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Andrew Koenig

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Sometimes You Must Violate an Abstraction to Maintain It

July 17, 2013

Last week, I introduced a typical form for overloading functions that deal with objects that might be moved:

 
     void foo(const Thing& t) {
           
             // Here, t is a reference to an object that foo can copy but must not modify
     }

     void foo(Thing&& t) {
           
            //Here, t is a reference to an object that foo can modify freely
     }

When we call foo, the compiler will select one or the other of these functions. If foo's argument is an lvalue, the compiler will pick the first version; because that lvalue argument may well be used again later, the body of foo is not permitted to modify the argument. If foo's argument is an rvalue, the compiler will pick the second version because the compiler knows that the argument will not be used again; the compiler can call the version of foo that is permitted to modify its argument.

We can use this overloading strategy for any function that might behave in two different ways depending on whether it is permitted to modify its argument. However, among the most important such functions are the constructors and assignment operators for the object's own type. A Thing constructor with a Thing argument that it is not permitted to change is, by definition, a copy constructor. If such a constructor is permitted to change its argument, then it is a move constructor.

The whole point of a move constructor is that it knows that its parameter is bound to an argument that will not be used again, so that the constructor can change the argument's value. As an example, let's assume that a Thing object contains a string member:

 
     class Thing {
     public:
           Thing(const Thing&);
           Thing(Thing&&);
           // …
     private:
           string s;
           // …
     };

The first Thing constructor is not permitted to modify the string member of its argument, so it must copy the member:

 
               Thing::Thing(const Thing& t): s(t.s) { }

We use t.s to initialize the s member of our own Thing. Doing so calls the string copy constructor, so this initialization involves copying the entire contents of t.s.

What about the second Thing constructor? You might think that you could write

 
Thing::Thing(Thing&& t): s(t.s) { }

and it would all just work. After all, t is bound to an rvalue, so t.s should be an rvalue, and as a result, the compiler should use the string move constructor to initialize s.

Alas, life is not that simple. Remember that an rvalue reference has two key properties:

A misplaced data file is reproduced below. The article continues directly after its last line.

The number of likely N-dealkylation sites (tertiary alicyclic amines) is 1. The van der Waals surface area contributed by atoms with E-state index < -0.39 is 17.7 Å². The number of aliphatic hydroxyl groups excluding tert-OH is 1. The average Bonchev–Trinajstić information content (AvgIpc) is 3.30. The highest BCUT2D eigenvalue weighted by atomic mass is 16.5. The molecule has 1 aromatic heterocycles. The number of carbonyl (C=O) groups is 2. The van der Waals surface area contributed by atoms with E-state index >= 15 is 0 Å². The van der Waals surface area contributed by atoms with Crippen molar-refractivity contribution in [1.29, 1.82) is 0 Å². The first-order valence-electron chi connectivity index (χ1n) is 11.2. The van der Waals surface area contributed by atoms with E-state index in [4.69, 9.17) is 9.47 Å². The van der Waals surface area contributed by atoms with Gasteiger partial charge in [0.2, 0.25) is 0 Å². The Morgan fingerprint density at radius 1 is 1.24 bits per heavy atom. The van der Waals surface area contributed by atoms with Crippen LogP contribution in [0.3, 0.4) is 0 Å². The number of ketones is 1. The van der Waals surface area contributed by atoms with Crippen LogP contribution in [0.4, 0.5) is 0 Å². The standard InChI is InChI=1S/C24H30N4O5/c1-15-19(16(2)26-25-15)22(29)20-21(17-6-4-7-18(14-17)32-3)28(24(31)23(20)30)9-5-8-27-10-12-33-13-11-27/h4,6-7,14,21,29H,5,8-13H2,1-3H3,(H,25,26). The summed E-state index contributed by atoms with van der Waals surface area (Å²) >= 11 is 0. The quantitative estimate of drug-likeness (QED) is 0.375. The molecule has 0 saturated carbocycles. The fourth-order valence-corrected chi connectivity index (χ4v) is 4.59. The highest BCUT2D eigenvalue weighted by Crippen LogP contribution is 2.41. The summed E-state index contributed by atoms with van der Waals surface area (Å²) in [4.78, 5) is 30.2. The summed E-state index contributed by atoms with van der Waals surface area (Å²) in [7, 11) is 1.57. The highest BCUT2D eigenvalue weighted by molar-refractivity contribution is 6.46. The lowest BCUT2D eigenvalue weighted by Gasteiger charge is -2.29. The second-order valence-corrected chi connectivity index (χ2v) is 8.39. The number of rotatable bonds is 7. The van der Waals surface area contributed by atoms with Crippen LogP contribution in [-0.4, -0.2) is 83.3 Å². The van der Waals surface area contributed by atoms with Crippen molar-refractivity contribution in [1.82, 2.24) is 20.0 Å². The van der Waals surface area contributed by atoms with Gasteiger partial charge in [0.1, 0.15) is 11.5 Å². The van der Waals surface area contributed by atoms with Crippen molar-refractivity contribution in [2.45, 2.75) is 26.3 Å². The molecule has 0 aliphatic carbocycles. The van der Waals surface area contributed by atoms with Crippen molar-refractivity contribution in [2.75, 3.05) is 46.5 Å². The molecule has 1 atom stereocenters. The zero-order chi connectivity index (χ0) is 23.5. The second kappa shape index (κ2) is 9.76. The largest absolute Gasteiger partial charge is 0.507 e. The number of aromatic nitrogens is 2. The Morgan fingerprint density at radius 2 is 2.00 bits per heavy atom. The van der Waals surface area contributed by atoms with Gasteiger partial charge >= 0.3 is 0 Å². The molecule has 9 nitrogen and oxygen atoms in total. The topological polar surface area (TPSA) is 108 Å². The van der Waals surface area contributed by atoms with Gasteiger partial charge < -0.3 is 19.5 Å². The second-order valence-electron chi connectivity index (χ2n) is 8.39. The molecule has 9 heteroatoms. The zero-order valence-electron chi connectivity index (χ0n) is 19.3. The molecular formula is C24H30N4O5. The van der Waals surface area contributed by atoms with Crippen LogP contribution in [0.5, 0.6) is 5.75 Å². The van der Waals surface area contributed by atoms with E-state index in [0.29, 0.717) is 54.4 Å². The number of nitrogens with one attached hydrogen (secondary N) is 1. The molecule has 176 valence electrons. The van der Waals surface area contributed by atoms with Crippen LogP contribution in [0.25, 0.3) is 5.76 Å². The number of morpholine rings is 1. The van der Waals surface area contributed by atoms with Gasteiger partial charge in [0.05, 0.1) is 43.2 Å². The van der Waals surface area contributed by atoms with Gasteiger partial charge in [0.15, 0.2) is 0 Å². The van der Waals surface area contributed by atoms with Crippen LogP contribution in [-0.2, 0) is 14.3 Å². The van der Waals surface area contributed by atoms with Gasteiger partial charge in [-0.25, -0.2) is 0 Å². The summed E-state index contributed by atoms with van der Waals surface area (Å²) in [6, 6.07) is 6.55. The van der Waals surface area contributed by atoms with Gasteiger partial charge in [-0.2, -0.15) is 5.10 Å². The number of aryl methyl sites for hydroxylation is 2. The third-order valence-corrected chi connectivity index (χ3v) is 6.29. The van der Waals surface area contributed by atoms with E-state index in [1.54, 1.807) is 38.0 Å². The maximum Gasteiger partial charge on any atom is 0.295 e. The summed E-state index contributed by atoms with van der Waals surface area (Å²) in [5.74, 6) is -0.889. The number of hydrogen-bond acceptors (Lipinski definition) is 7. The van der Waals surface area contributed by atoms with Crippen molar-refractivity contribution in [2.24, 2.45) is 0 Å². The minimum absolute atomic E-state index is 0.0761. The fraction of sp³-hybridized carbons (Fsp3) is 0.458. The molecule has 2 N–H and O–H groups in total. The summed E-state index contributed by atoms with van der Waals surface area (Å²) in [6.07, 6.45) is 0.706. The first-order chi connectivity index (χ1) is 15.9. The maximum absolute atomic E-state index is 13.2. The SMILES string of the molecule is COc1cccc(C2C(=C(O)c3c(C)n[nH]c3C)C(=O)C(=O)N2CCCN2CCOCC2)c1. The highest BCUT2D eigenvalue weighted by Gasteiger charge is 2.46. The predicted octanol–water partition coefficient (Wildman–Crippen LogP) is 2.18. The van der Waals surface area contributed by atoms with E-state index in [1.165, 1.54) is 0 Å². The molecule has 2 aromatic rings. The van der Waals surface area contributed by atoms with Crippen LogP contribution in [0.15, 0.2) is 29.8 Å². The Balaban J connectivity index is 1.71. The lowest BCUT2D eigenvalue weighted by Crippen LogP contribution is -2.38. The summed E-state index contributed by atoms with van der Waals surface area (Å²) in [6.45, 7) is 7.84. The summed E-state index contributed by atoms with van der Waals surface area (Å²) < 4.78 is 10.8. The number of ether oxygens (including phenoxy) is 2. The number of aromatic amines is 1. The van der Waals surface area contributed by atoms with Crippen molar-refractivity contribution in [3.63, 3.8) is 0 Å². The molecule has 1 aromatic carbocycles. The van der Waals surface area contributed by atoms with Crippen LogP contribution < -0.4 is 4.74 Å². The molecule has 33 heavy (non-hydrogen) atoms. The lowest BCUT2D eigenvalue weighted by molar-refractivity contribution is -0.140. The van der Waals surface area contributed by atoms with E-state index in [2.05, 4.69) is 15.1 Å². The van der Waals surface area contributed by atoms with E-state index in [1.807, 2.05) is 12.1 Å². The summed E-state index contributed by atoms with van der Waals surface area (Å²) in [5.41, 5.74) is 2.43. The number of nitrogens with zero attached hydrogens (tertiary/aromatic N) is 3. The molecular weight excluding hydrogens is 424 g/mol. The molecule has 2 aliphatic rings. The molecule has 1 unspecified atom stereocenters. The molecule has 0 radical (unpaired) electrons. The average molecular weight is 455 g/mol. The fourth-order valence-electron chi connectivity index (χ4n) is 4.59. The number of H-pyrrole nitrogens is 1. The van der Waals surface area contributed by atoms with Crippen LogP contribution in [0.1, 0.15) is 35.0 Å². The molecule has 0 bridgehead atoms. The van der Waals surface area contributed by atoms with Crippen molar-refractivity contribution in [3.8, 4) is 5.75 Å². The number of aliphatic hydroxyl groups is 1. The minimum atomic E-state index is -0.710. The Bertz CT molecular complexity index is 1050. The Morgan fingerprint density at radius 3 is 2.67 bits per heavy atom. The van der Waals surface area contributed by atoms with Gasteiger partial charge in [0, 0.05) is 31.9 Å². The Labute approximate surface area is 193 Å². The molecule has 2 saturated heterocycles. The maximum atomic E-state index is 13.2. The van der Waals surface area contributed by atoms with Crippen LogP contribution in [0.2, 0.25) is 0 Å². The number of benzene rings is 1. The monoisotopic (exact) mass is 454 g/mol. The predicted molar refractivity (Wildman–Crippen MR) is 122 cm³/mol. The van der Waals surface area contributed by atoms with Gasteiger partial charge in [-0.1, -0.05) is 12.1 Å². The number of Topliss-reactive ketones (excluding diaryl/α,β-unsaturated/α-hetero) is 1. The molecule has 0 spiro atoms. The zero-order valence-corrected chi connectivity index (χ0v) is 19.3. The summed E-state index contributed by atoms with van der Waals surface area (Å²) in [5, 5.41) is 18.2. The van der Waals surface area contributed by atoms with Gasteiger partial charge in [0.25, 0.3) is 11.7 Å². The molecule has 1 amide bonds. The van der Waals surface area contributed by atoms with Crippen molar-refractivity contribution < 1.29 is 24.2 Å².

• It can bind to an rvalue, but
  • When you actually use it, it behaves as an lvalue

As a result, inside this second constructor, t is an lvalue. As a result, t.s is also an lvalue. What we need is a way to tell the compiler to treat t.s as an rvalue.

One such way is simply to cast t.s to an rvalue:

 
Thing::Thing(Thing&& t): s(static_cast<string>(t.s)) { }

However, this technique has the unfortunate effect of copying t.s inside the cast — exactly the action we are trying to avoid. However, the cast idea is the right one: What we really need to do is cast t.s to an rvalue reference:

 
Thing::Thing(Thing&& t): s(static_cast<string&&>(t.s)) { }

This code tells a lie in the service of a greater truth: Although t.s is an lvalue, the cast tells the compiler to pretend that t.s is an rvalue so that the compiler will move the valuef t.s to s rather than copying the value. This pretense is legitimate because the author of the cast knows that t really refers to an rvalue; it is only inside the body of the constructor that t appears to be an lvalue.

As with many casts, this one does not proclaim its purpose. We can make it do so by rewriting it:

 
Thing::Thing(Thing&& t): s(std::move(t.s)) { }

What std::move really does is to return its argument as an rvalue reference. In effect, every time we use std::move, we are telling a lie. In this case, by writing std::move(t.s), we are saying that we want to use t.s, but to do so in a way that treats t.s as an rvalue. It is acceptable for us to tell this lie for exactly the same reason that it is acceptable for us to cast t.s to string&& in the previous example: We know that t.s is a member of t, and t really refers to an rvalue in our caller's context.

We can tell such lies any time we are willing to take responsibility for the consequences. As a simple example:

 
     Thing t1, t2;
     // …
     t1 = std::move(t2);

This assignment tells the compiler to treat t2 as an rvalue. As a result, the compiler will select Thing's move-assignment operator (Thing::operator=(Thing&&)), which, in turn, will feel free to change the value of t2 arbitrarily. The lie involved in using std::move is harmless so long as the programmer who calls std::move knows that no subsequent code will depend on the value of t2.

Lies of this kind allow programmers to take advantage of the inner workings of their programs to substitute move operations for copy operations in contexts that the programmers know will be harmless. In particular, it is common for programs to lie in this way when the programmers know that those lies will be invisible from outside. Techniques such as these allow programmers to violate abstractions that they present to users when they know that those violations will not affect the users' code. As another way to view it, when you're implementing an abstraction, you're allowed to break it as long as you repair the damage before your customers see it.

Next week, we'll see some examples of why moving instead of copying is worth the bother.

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